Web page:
Results of SOTR Holiday Quiz 2017-18

Happy 2018 everyone!
How are your holidays?
I still had to work throughout New Year’s but because of that, I’m currently enjoying my share of break (albeit a week later than everyone else) back home. As per tradition, we find out our first winner of the year by announcing the results of the SOTR Holiday Quiz!

Here are the answers.

Q1: Bonjour [2 points]
The 2015 French Scrabble Championship was held in Louvain-la-Neuve, Belgium. What was especially peculiar about that year’s championship?
It was won by Scrabble god Nigel Richards who spent nine weeks memorizing the French lexicon and he doesn’t speak a word of French. Back in 2015, he won the Classic Match Play division and just last year he beat Thierry Chincolle of France in the finals of the Elite division. Woah!

Q2: Secret Santa [4 points]
Who is this person dressed up as Santa Claus?

Only two of you recognized South Korea’s number one sudoku solver, Seungjae Kwak. He won the 2017 Grand Prix final held in Bangalore, India. To be fair, the picture on the left does look somewhat like Hideaki Jo (which a lot of you submitted).

Q3: Puzzle Spy [3,2,2,3,2,3,3,3 points]
Shh! Take a peek at these grids. Can you name these puzzles?
Some of these maybe debatable, but since these pictures were taken from actual puzzles, no points were given to different answers.
1 is Visionary Tapa, I didn’t accept Colour Tapa (my creation!) because the clues aren’t arranged in an arc.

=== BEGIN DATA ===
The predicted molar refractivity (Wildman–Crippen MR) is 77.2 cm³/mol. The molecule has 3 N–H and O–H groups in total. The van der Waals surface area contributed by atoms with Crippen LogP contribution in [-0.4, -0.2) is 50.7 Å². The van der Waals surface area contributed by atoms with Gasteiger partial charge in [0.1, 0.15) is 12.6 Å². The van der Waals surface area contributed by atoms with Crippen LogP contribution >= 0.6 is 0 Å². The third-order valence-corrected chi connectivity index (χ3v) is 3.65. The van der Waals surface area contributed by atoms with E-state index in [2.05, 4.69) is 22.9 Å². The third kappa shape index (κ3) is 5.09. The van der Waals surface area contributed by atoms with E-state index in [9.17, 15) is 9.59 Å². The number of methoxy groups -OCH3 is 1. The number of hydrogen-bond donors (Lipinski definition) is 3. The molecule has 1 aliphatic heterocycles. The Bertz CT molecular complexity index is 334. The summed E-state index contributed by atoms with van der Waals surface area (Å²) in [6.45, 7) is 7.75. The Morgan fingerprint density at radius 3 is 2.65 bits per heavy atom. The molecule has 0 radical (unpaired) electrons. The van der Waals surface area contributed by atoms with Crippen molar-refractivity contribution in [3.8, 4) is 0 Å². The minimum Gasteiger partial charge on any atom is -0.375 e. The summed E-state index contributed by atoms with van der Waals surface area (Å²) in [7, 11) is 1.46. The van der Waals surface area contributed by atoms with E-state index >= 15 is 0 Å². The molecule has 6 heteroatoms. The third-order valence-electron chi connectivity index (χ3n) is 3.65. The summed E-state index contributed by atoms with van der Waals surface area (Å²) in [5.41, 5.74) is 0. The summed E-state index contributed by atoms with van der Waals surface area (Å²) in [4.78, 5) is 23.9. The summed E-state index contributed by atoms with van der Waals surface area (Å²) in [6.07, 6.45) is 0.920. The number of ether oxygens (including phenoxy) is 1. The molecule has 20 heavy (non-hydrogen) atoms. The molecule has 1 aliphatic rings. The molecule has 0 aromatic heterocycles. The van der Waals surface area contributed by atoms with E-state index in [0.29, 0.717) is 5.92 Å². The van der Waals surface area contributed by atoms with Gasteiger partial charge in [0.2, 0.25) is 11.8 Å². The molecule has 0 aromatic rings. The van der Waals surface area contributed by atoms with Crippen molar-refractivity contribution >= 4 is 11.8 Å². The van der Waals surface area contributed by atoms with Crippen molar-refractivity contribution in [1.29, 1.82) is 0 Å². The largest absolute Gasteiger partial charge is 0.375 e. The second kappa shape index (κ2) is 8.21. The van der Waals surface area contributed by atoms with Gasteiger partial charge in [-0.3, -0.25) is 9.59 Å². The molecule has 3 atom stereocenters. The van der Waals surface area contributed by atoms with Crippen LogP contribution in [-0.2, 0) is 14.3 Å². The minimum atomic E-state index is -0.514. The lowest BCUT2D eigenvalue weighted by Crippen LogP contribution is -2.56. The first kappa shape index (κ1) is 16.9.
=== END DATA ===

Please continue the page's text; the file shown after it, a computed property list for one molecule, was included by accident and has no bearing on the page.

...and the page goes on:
2 is Odd-Even-Big-Small Sudoku, I tried covering up the Kanji but most of you still got it.
3 is Hidato, also accepted Hidoku. I’ve also seen another name for it: Mazuko. Are there any other puzzles with numbers this high?
4 is It’s Yours, created by Ko Okamoto.
5 is Slovak Sums, which was also the inspiration for this question. I was solving Slovak Sums and couldn’t get over how awesome the layout looks.
6 is Tight-Fit Killer Sudoku, a tricky one. Killer Sudoku is not accepted because there is a slash that separates a single cell.
7 is Sums Fillomino, another personal favourite.
8 is Pills, taken from the Swiss Puzzle Grand Prix. If you look carefully, the dots aren’t uniform.
Only James McGowan and Giovanni Pagano identified all 8 puzzles. Well Done!

Q4: Yokai [4 points]
An invisible Japanese monster who appears in front of passersby to block them from traveling, gives its name to which puzzle?

The pictured yokai is Nurikabe, whose name means “painted wall”. Legend of the Nurikabe dates back since the Edo period, the much younger Nurikabe puzzle was created in 1991.

Q5: Anecdote [2 points]
In 2006, a journalist tried competing at a particular national competition for the first time and won. He later recollect how he won the finals:
“…At the front door, I saw my friend Liz vivisecting a pig. Just inside, the Incredible Hulk rode a stationary bike while a pair of oversize, loopy earrings weighed down his earlobes… In my brother’s bedroom, I saw my friend Ben urinating on Benedict XVI’s papal skullcap…and at the foot of my parents’ bedroom door, myself moonwalking with Einstein…”
What on earth is he talking about?

In Moonwalking with Einstein, Joshua Foer chronicled his adventures practicing for, and later winning, the 2006 U.S. Memory Championship. The excerpt above is a common technique mental athletes use to memorize a deck of cards. An image is assigned to each card and multiple images combine to form weird scenarios that stick in your mind, hopefully long enough for the competitor to recall the entire deck.

Q6: Cryptic Crossword [3 points]
This crossword appeared in the Guardian back in 2013. What was so special about it?

Appropriate answers are highlighted.